"What I can say is New Zealanders are extremely concerned about the behaviour of this minister."

Cunliffe said there "most certainly" was more to come on Collins, but he wouldn't say when Labour would be revealing any new information.

"You're likely to see a continuation of Labour drawing attention to the facts of the file on Mrs Collins and Oravida."

Robertson said there was a correlation between Collins' Oravida meetings in China and Oravida's export issues "disappearing".

Oravida's milk was cleared for import by the Chinese in December. But the General Administration of Quality Supervision, Inspection and Quarantine rejected Guangzhou Ruima Food's fresh milk shipment. They have the same supplier, Green Valley Dairies.

Collins was required to correct an earlier answer given to Parliament. In April, she said she had not spoken to ambassador Carl Worker about her dinner with Oravida bosses Stone Shi and Julia Xu. But she had told him the following day that the dinner was "very nice" and "short".

Earlier, Collins admitted she regretted her interactions with Oravida. ". . . I think, unfort unately, it has caused a lot of stress for a lot of people, particularly for the prime minister and my colleagues." However, the Mfat emails "back up what I've said on numerous occas ions over the last couple of months", she said.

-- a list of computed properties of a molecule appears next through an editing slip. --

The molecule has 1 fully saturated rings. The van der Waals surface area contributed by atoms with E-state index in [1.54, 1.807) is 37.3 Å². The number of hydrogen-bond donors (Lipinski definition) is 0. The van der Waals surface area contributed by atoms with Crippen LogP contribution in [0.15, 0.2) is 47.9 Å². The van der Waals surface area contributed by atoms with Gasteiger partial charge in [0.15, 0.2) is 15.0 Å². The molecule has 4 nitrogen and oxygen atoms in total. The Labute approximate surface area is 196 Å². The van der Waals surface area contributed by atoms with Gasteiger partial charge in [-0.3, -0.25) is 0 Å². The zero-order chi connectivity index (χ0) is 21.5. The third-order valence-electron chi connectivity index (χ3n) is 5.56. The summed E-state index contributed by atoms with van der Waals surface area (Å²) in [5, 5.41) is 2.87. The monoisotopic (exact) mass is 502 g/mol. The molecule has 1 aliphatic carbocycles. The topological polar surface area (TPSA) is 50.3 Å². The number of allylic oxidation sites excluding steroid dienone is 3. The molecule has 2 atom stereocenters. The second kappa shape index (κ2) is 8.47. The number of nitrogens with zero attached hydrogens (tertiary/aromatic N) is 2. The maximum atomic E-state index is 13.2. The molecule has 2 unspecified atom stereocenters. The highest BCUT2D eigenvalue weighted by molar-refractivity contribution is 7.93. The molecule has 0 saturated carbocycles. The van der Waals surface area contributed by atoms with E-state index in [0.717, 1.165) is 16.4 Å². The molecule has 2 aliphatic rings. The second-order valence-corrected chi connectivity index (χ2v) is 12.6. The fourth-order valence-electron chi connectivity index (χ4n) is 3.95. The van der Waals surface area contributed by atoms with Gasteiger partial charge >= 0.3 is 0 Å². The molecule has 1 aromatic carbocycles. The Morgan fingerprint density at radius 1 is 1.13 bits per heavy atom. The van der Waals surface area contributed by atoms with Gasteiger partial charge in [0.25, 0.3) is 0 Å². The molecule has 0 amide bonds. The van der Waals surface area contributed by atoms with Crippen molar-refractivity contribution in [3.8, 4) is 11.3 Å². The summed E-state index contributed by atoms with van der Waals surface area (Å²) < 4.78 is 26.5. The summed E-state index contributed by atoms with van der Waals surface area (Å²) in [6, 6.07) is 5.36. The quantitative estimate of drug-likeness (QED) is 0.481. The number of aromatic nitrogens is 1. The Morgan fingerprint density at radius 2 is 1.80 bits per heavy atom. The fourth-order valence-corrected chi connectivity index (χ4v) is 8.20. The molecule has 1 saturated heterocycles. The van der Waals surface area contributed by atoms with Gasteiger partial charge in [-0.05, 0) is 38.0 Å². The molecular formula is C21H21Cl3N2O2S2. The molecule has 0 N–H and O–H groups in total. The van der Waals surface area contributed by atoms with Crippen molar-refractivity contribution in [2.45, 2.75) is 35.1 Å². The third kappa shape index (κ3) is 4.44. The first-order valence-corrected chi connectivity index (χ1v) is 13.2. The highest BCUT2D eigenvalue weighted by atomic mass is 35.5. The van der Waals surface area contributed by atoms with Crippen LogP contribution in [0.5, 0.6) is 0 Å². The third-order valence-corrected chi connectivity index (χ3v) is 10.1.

Senior Cabinet colleagues, including Anne Tolley, Paula Bennett and Tony Ryall, showed their support by flanking her as she ran the media gauntlet.

Key continued to stand by her, saying claims linking Oravida's access to Chinese markets to a $30,000 donation to National in December lacked substance.

- © Fairfax NZ News

http://www.stuff.co....orts-of-illness
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#37 User is offline   BLURB 

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Posted 07 May 2014 - 11:43 AM

A matter of he said/she said
ANDREA VANCE
Last updated 05:00 07/05/2014

In politics, explaining is losing. But as the details about the Oravida scandal have drip-fed out over weeks, Justice Minister Judith Collins and her boss John Key have faced dozens of questions and claims. Here's how they responded:

"The only other choice was either to go to the airport or to go to Oravida and then to go to the airport. It was always planned that if there was not time we would not bother going to Oravida." - Collins.

When the story broke in early March, Collins told Parliament she had popped into Oravida's Shanghai offices for a cup of tea on the way to catch a flight. In fact, the offices are in the opposite direction, making it an 80km round trip. A formal invitation for a meeting was issued to Oravida on October 9, and emails released by the Ministry of Foreign Affairs show Collins asked that it be added into the programme of her taxpayer-funded visit to China.